Pareto fronts-driven Multi-Objective Cuckoo Search for 5G Network Optimization

  • Wang, Junyan (School of Computer Science & Technology, Taiyuan University of Science and Technology)
  • Received : 2020.02.24
  • Accepted : 2020.05.30
  • Published : 2020.07.31


5G network optimization problem is a challenging optimization problem in the practical engineering applications. In this paper, to tackle this issue, Pareto fronts-driven Multi-Objective Cuckoo Search (PMOCS) is proposed based on Cuckoo Search. Firstly, the original global search manner is upgraded to a new form, which is aimed to strengthening the convergence. Then, the original local search manner is modified to highlight the diversity. To test the overall performance of PMOCS, PMOCS is test on three test suits against several classical comparison methods. Experimental results demonstrate that PMOCS exhibits outstanding performance. Further experiments on the 5G network optimization problem indicates that PMOCS is promising compared with other methods.


1. Introduction

Optimization is ubiquitous in real-life disciplines, such as identity authentication scheme optimization[1], breast cancer classification[2,3], wireless sensor network optimization[4],personalized recommendation system[5], water resource optimization[6], and so on. The purpose of optimization is to find the best solution to an optimization problem[7,8]. General optimization algorithms include three categories: evolutionary algorithms, swarm-based algorithms and trajectory-based algorithms. CS[9] is a typical swarm-based method, which has gained a lot of attentions since it was published. Up to now, many variants of CS have been proposed for various purposes, which can be summarized as follows:

Theoretical research on various forms is the first category. Binary CS algorithms have been published in many papers. To tackle binary optimization, Gherboudj et al.[10] designed a discrete binary CS, where cuckoos are represented with a family of bits. Binary CS can be applied to many practical issues, such as multiple destination routing problem[11], job shop scheduling[12], and flow-shop scheduling problems[13]. Discrete cuckoo search is next research topic. Travelling Salesman Problem(TSP)[14] is a popular benchmark problem,which requires salesman to return to finishing point with minimal trip length. To tackle this TSP, Ouyang et al.[15] designed a discrete version of CS, where all individuals are located on the surface of a sphere. Also for TSP, Jati et al.[16] proposed two-phase discrete cuckoo search algorithm, including discrete step size and a random step length. Combining CS with other effective strategies is another research aspect. Abdul et al. [17] incorporated roulette wheeland inertia weight strategies to CS for strengthening the search ability. To improve the convergence, Giridhar et al.[18] introduced crossover operation to CS.

Hybridizing CS with other strategies is the second category, which is able to make up the drawbacks of CS, as well as incorporating the advantage of CS to other methods. Genetic algorithm(GA) is a popular method, which has shown great search ability. To redundancy allocation problems, Kanagaraj et al.[19] designed a version of CS with GA by integrating genetic operator CS. Further, Kanagaraj et al.[20] empirically proved the efficiency of the combination of CS and GA. The advantage of differential evolution lies in exploring the search space. Wang et al.[21] proposed to strengthen CS by embedding DE to CS. Nancharaiah et al.[22] designed a hybrid technique combining CS and Ant Colony Optimization (ACO), where ACO is responsible to update the pheromone, while CS is used as a local search method.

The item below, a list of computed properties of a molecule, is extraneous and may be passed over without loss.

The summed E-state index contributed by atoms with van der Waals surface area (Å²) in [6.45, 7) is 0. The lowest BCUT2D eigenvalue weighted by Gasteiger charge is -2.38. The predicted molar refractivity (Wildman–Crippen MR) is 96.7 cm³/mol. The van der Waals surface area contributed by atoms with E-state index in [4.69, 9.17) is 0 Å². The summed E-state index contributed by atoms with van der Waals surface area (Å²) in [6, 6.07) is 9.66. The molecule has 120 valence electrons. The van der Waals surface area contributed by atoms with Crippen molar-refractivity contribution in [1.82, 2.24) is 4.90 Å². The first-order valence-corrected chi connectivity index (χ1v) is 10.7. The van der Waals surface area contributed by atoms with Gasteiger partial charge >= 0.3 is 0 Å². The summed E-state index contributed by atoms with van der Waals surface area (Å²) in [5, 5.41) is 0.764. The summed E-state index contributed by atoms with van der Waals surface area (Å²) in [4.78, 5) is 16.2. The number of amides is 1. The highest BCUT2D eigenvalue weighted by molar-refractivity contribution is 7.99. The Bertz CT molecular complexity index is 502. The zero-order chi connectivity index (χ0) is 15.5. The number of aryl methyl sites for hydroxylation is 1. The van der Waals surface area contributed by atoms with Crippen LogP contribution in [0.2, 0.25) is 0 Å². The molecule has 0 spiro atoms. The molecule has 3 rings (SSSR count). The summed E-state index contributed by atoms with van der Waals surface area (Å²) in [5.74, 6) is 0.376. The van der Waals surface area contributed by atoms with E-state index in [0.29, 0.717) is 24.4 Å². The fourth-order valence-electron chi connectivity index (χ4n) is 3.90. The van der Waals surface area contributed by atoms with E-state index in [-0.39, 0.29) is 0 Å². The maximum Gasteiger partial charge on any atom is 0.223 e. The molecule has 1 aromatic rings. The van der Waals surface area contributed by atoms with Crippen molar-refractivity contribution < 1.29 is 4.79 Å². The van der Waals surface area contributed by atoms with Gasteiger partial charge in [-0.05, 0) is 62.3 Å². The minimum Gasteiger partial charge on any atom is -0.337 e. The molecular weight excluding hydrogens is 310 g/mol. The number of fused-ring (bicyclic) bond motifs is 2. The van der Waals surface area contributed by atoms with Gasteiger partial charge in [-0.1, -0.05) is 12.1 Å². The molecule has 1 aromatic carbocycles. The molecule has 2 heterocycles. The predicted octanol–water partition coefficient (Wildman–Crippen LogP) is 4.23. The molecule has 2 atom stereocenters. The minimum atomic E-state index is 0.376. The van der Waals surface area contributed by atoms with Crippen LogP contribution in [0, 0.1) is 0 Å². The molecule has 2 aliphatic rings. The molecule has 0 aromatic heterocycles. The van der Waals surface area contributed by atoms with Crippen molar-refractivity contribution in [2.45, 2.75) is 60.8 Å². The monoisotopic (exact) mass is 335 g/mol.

In terms of application of CS, many papers have been reported. In medical domain, to determine the best parameter settings, Liu et al.[23,24] employed CS to optimize the initial parameter of the kernel function of support vector machine(SVM). To diagnose diabetes,Giveki et al.[25, 26, 27] proposed a novel approach, which mainly combined SVM and CS. To increase the cover rate of c-means defect in medical image segmentation, Manikandan etal.[28] utilized CS and PSO to achieve quick convergence. In information retrieval domain,finding relevant information is of great importance. To clearly organize and summarize the retrieval information, Zaw et al.[29] proposed a cuckoo search clustering method. To extract meaningful section of satellite image, Bhandari et al.[30] incorporated CS to wind-driven optimization algorithm by introducing Kapur’s entropy.

In this paper, to tackle a 5G network optimization problem [31,32], Pareto fronts-driven Multi-Objective Cuckoo Search(PMOCS) is proposed. Then three test suits are used to verify the proposed method. Then, the 5G network optimization problem is tackled with the proposed method. Thus, according to the summaries above, this paper falls into the third categories. The highlights of this paper are presented as follows:

1) Firstly, this paper proposed a multi-objective version of CS. To upgrade CS, this paper redesigns the global search manner and local search equation. Moreover, the meanings behind each upgrade are also explained.

2) To assess the proposed method, this paper utilizes two popular test suits in later experiment, as well as several comparison methods. Detailed experimental results,including tables and figures, are presented and analyzed.

3) Further, this paper applies PMOCS to a 5G network optimization. Experimental results are analyzed to show the superiority of PMOCS.

This paper is originazed as follows. Basic definitions and related work are introduced in Section 2. Following that, PMOCS is detailed in section 3. In next section, two experiments are conducted, including an empirical verification on benchmark problem and the 5G network optimization problem.

2. Preliminaries

2.1 Basic definitions

Generally, typical multi-objective optimization problems(MOPs)[4, 33, 34] have two or three objectives, which are formulated with the following expression:

\(\begin{array}{c} \min F(x)=\left[f_{1}(x), f_{2}(x), \ldots, f_{M}(x)\right] \\ x=\left(x_{1}, x_{2}, \ldots, x_{D}\right) \in R^{D} \end{array}\)       (1)